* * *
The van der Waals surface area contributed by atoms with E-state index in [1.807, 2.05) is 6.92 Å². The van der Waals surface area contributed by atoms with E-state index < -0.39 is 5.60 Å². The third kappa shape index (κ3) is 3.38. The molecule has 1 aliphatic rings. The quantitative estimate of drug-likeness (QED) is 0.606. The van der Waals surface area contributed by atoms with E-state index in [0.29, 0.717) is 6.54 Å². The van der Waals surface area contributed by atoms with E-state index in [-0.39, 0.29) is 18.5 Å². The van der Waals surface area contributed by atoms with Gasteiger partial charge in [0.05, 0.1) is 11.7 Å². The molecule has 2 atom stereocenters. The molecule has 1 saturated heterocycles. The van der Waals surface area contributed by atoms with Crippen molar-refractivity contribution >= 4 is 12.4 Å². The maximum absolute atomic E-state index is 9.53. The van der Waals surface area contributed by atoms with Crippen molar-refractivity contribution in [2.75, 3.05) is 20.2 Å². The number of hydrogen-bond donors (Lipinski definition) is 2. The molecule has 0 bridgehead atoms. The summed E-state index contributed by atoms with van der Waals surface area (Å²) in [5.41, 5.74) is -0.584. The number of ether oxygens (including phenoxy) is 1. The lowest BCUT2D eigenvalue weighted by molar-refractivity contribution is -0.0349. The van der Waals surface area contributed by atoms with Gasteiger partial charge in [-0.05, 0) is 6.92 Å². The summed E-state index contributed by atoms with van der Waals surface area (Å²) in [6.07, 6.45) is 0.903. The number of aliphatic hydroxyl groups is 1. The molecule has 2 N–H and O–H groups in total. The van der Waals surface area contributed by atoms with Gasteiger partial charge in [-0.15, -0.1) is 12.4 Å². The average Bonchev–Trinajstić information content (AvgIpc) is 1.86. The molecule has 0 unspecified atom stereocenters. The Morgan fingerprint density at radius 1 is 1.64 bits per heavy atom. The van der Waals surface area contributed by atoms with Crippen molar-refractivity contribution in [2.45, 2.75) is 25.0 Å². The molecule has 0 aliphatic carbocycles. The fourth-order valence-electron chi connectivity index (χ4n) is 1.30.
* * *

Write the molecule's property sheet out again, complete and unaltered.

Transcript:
The van der Waals surface area contributed by atoms with E-state index in [1.807, 2.05) is 6.92 Å². The van der Waals surface area contributed by atoms with E-state index < -0.39 is 5.60 Å². The third kappa shape index (κ3) is 3.38. The molecule has 1 aliphatic rings. The quantitative estimate of drug-likeness (QED) is 0.606. The van der Waals surface area contributed by atoms with E-state index in [0.29, 0.717) is 6.54 Å². The van der Waals surface area contributed by atoms with E-state index in [-0.39, 0.29) is 18.5 Å². The van der Waals surface area contributed by atoms with Gasteiger partial charge in [0.05, 0.1) is 11.7 Å². The molecule has 2 atom stereocenters. The molecule has 1 saturated heterocycles. The van der Waals surface area contributed by atoms with Crippen molar-refractivity contribution >= 4 is 12.4 Å². The maximum absolute atomic E-state index is 9.53. The van der Waals surface area contributed by atoms with Crippen molar-refractivity contribution in [2.75, 3.05) is 20.2 Å². The number of hydrogen-bond donors (Lipinski definition) is 2. The molecule has 0 bridgehead atoms. The summed E-state index contributed by atoms with van der Waals surface area (Å²) in [5.41, 5.74) is -0.584. The number of ether oxygens (including phenoxy) is 1. The lowest BCUT2D eigenvalue weighted by molar-refractivity contribution is -0.0349. The van der Waals surface area contributed by atoms with Gasteiger partial charge in [-0.05, 0) is 6.92 Å². The summed E-state index contributed by atoms with van der Waals surface area (Å²) in [6.07, 6.45) is 0.903. The number of aliphatic hydroxyl groups is 1. The molecule has 2 N–H and O–H groups in total. The van der Waals surface area contributed by atoms with Gasteiger partial charge in [-0.15, -0.1) is 12.4 Å². The average Bonchev–Trinajstić information content (AvgIpc) is 1.86. The molecule has 0 unspecified atom stereocenters. The Morgan fingerprint density at radius 1 is 1.64 bits per heavy atom. The van der Waals surface area contributed by atoms with Crippen molar-refractivity contribution in [2.45, 2.75) is 25.0 Å². The molecule has 0 aliphatic carbocycles. The fourth-order valence-electron chi connectivity index (χ4n) is 1.30.